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Thankful for our history at Vermont Village on Gidney Street Ground Breaking at Vermont Village 2019

Updated: May 16

A 29-year-old single mother looks forward to the day in the not-too-distant future when she and her daughter will have a home of their own in Shelby.

Erika Clemmons and her daughter, Kamana, currently live in an apartment with Erika’s mother. But with help from Habitat for Humanity of Cleveland County, Clemmons will soon own her own house.

“This will be a new adventure for us,” Clemmons said. ”(Kamana) is very excited about her own room and having a playroom and having outdoor play. Where we live, in an apartment, we don’t have a lot of space to play and ride bikes.”

The new home is one of five that will be built in Habitat for Humanity’s Vermont Village, a new venture in Shelby on Vermont Street.

Clemmons keeps busy as a single mother, a full-time student in Cleveland Community College’s nursing program, and through work at two part-time jobs.

Like all Habitat for Humanity homeowners, Clemmons will put in 200 hours of sweat equity toward her home and other Habitat homes. She is also taking financial classes and plans to volunteer in the Habitat ReStore.

“I just want to show my daughter, as a single mother, you can do it,” Clemmons said. “Anything is possible if you put your mind to it. I want to show that for all the single mothers out there.”

Most of the land was purchased by Habitat for Humanity Cleveland County last year. The city of Shelby installed water and sewer lines to the property earlier this year and will donate a parcel of land for the fifth home.

Habitat for Humanity of Cleveland County Executive Director Burney Drake said the new project will meet a need in the community for affordable housing.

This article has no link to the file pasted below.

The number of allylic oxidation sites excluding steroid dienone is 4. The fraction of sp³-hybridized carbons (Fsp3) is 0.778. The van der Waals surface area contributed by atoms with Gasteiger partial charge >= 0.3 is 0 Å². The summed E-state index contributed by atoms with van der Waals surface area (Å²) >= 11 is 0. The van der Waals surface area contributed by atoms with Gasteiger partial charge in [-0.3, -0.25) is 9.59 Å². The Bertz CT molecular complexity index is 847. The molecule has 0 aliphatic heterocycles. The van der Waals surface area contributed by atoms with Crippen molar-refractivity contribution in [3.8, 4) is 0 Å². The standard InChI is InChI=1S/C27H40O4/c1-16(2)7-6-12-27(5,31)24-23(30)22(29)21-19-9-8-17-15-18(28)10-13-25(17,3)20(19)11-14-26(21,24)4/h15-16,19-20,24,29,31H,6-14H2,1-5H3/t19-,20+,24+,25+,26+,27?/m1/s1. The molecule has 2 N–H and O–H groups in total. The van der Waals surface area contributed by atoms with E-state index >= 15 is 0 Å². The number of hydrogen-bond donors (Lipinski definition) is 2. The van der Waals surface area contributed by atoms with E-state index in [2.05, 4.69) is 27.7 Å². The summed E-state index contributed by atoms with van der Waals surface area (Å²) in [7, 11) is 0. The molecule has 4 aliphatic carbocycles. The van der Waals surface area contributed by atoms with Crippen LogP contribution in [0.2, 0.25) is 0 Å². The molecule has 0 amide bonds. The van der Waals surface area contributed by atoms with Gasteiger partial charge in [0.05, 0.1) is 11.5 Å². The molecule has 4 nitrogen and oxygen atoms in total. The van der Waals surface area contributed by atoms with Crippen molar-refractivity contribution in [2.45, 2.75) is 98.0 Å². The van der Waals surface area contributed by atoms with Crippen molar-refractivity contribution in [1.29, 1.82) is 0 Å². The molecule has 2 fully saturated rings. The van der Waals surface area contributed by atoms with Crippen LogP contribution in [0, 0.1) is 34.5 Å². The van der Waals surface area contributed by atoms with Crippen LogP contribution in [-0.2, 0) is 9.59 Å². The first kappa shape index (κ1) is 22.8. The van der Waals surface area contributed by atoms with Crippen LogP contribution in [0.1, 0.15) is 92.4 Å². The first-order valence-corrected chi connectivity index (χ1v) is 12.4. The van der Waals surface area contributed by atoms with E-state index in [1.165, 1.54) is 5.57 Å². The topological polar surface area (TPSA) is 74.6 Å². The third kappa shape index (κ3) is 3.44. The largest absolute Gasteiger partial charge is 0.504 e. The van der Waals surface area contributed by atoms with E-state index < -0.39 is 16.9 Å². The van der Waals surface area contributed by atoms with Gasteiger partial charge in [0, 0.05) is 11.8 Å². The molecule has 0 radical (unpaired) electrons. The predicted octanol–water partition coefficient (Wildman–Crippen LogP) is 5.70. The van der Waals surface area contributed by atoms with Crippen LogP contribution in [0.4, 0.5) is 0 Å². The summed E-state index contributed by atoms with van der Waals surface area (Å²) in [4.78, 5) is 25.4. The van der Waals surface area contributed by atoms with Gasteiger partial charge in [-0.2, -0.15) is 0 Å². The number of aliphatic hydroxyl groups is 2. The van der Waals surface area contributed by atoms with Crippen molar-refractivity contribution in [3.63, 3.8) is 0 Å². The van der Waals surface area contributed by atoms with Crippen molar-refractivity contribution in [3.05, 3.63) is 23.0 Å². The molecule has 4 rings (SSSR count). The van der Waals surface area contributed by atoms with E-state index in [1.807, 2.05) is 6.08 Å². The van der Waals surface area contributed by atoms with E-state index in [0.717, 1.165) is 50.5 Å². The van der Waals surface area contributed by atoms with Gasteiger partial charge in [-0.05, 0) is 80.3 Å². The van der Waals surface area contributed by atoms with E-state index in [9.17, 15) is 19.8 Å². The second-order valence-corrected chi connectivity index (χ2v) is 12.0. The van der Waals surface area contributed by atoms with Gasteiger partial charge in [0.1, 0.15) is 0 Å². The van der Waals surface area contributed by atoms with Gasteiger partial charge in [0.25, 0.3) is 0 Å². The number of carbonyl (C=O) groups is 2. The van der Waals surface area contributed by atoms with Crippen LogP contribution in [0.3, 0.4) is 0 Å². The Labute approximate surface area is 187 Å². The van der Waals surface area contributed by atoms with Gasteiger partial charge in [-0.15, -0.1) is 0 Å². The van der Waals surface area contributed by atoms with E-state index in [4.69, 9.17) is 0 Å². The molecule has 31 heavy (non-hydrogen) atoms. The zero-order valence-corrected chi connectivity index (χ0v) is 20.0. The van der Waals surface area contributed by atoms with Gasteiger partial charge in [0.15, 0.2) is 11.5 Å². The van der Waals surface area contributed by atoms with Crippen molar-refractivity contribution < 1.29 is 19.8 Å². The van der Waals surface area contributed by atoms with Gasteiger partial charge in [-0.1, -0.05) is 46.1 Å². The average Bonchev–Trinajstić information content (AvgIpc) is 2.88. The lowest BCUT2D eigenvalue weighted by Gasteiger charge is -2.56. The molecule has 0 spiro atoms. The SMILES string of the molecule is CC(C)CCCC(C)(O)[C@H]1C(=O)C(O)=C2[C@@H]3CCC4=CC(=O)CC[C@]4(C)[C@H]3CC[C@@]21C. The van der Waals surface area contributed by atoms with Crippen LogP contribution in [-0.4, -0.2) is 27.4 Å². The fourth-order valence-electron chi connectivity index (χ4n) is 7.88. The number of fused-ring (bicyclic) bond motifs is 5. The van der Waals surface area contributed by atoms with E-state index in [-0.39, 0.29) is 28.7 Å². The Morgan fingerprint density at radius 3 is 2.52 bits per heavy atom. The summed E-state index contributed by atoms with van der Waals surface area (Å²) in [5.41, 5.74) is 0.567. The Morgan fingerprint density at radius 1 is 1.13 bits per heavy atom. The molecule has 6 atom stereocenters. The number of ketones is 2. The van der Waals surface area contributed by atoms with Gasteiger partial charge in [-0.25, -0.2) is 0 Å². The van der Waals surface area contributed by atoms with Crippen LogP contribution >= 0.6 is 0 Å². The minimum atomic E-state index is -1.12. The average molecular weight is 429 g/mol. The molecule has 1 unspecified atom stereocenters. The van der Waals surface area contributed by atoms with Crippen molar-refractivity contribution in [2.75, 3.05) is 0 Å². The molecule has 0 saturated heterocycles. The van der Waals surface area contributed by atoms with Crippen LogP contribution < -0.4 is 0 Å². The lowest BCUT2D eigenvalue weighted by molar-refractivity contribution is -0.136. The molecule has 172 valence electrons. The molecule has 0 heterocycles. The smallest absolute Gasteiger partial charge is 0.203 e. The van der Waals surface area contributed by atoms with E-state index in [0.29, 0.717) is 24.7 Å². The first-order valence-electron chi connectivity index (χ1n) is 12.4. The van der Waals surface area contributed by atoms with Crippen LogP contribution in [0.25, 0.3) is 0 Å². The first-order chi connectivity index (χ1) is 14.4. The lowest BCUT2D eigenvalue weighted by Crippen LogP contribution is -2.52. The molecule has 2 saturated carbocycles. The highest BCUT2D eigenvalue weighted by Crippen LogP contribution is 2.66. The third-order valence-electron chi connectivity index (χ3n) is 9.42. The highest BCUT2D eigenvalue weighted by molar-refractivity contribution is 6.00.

“It’s exciting for our board and it’s exciting for our community,” Drake said. “We just try to make a difference in the families’ lives. This is life changing.”

Habitat is in the process of selecting its second homeowner at the Vermont Village. Officials with the organization hope to complete the first two homes in 2019.

The plan is to build and complete two more homes in 2020 and finish with the final home in 2021.

Habitat was initially only going to build two homes with septic tanks on the property, but Habitat contractor Will Rucker suggested doing more.

“We were going to build two houses and then Will said, ‘Why don’t we think big?’” Drake said.

The idea sparked a partnership with the city of Shelby for the water and sewer necessary to build several homes.

Other partners on the project include Cleveland County Community Foundation, Dover Foundation, SECU Foundation, Celanese Foundation and the Paul and Margaret Porter Foundation.

Habitat for Humanity relies on volunteers to help build their homes, which allows them to sell to homeowners at affordable rates.

For Clemmons, the help from Habitat for Humanity has been a life-changing experience.

“I’m very nervous, but I’m very excited,” she said. “There’s a lot of new challenges I’ll be faced with, but I’m ready for them. I feel like God has moved me in this direction for a reason.”

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